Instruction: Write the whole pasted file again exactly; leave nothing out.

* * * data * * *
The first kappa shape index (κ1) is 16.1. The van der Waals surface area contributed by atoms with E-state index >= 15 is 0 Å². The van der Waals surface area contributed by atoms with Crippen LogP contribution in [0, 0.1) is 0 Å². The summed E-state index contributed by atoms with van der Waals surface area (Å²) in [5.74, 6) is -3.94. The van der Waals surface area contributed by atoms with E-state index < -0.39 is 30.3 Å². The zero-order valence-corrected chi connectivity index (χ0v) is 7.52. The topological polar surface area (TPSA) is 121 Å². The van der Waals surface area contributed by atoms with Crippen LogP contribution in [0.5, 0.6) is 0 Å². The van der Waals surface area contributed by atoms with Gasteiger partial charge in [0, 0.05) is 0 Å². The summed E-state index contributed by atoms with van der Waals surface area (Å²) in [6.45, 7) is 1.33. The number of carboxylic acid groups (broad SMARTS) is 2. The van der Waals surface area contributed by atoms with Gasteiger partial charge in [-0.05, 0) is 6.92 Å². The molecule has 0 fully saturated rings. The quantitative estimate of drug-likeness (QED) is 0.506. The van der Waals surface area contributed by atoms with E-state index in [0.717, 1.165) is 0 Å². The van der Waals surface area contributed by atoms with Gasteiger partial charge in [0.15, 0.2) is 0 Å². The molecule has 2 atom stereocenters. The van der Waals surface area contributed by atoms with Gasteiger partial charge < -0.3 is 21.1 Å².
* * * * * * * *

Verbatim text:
The first kappa shape index (κ1) is 16.1. The van der Waals surface area contributed by atoms with E-state index >= 15 is 0 Å². The van der Waals surface area contributed by atoms with Crippen LogP contribution in [0, 0.1) is 0 Å². The summed E-state index contributed by atoms with van der Waals surface area (Å²) in [5.74, 6) is -3.94. The van der Waals surface area contributed by atoms with E-state index < -0.39 is 30.3 Å². The zero-order valence-corrected chi connectivity index (χ0v) is 7.52. The topological polar surface area (TPSA) is 121 Å². The van der Waals surface area contributed by atoms with Crippen LogP contribution in [0.5, 0.6) is 0 Å². The van der Waals surface area contributed by atoms with Gasteiger partial charge in [0, 0.05) is 0 Å². The summed E-state index contributed by atoms with van der Waals surface area (Å²) in [6.45, 7) is 1.33. The number of carboxylic acid groups (broad SMARTS) is 2. The van der Waals surface area contributed by atoms with Gasteiger partial charge in [-0.05, 0) is 6.92 Å². The molecule has 0 fully saturated rings. The quantitative estimate of drug-likeness (QED) is 0.506. The van der Waals surface area contributed by atoms with E-state index in [0.717, 1.165) is 0 Å². The van der Waals surface area contributed by atoms with Gasteiger partial charge in [0.15, 0.2) is 0 Å². The molecule has 2 atom stereocenters. The van der Waals surface area contributed by atoms with Gasteiger partial charge < -0.3 is 21.1 Å².